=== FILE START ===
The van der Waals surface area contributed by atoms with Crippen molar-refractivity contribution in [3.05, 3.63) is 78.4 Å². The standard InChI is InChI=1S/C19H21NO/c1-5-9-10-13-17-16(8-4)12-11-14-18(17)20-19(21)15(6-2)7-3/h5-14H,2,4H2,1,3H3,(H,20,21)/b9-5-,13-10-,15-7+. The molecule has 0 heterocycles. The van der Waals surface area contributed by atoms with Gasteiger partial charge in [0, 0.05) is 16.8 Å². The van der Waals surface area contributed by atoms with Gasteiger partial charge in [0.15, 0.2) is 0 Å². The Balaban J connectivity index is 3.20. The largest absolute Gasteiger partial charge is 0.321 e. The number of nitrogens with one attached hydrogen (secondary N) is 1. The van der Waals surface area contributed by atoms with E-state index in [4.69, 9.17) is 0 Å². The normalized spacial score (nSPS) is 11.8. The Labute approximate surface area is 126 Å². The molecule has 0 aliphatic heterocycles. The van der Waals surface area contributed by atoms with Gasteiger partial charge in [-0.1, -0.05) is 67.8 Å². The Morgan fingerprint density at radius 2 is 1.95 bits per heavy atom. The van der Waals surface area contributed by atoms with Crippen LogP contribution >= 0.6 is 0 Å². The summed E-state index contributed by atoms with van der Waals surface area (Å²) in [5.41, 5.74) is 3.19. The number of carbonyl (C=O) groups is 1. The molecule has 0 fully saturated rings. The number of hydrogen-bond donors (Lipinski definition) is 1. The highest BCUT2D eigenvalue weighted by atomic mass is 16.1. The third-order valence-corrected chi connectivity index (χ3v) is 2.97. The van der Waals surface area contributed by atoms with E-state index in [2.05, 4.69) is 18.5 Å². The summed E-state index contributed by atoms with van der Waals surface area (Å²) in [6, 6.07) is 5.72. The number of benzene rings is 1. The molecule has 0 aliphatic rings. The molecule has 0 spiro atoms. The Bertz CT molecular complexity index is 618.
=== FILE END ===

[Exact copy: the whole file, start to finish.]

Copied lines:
The van der Waals surface area contributed by atoms with Crippen molar-refractivity contribution in [3.05, 3.63) is 78.4 Å². The standard InChI is InChI=1S/C19H21NO/c1-5-9-10-13-17-16(8-4)12-11-14-18(17)20-19(21)15(6-2)7-3/h5-14H,2,4H2,1,3H3,(H,20,21)/b9-5-,13-10-,15-7+. The molecule has 0 heterocycles. The van der Waals surface area contributed by atoms with Gasteiger partial charge in [0, 0.05) is 16.8 Å². The van der Waals surface area contributed by atoms with Gasteiger partial charge in [0.15, 0.2) is 0 Å². The Balaban J connectivity index is 3.20. The largest absolute Gasteiger partial charge is 0.321 e. The number of nitrogens with one attached hydrogen (secondary N) is 1. The van der Waals surface area contributed by atoms with E-state index in [4.69, 9.17) is 0 Å². The normalized spacial score (nSPS) is 11.8. The Labute approximate surface area is 126 Å². The molecule has 0 aliphatic heterocycles. The van der Waals surface area contributed by atoms with Gasteiger partial charge in [-0.1, -0.05) is 67.8 Å². The Morgan fingerprint density at radius 2 is 1.95 bits per heavy atom. The van der Waals surface area contributed by atoms with Crippen LogP contribution >= 0.6 is 0 Å². The summed E-state index contributed by atoms with van der Waals surface area (Å²) in [5.41, 5.74) is 3.19. The number of carbonyl (C=O) groups is 1. The molecule has 0 fully saturated rings. The number of hydrogen-bond donors (Lipinski definition) is 1. The highest BCUT2D eigenvalue weighted by atomic mass is 16.1. The third-order valence-corrected chi connectivity index (χ3v) is 2.97. The van der Waals surface area contributed by atoms with E-state index in [2.05, 4.69) is 18.5 Å². The summed E-state index contributed by atoms with van der Waals surface area (Å²) in [6, 6.07) is 5.72. The number of benzene rings is 1. The molecule has 0 aliphatic rings. The molecule has 0 spiro atoms. The Bertz CT molecular complexity index is 618.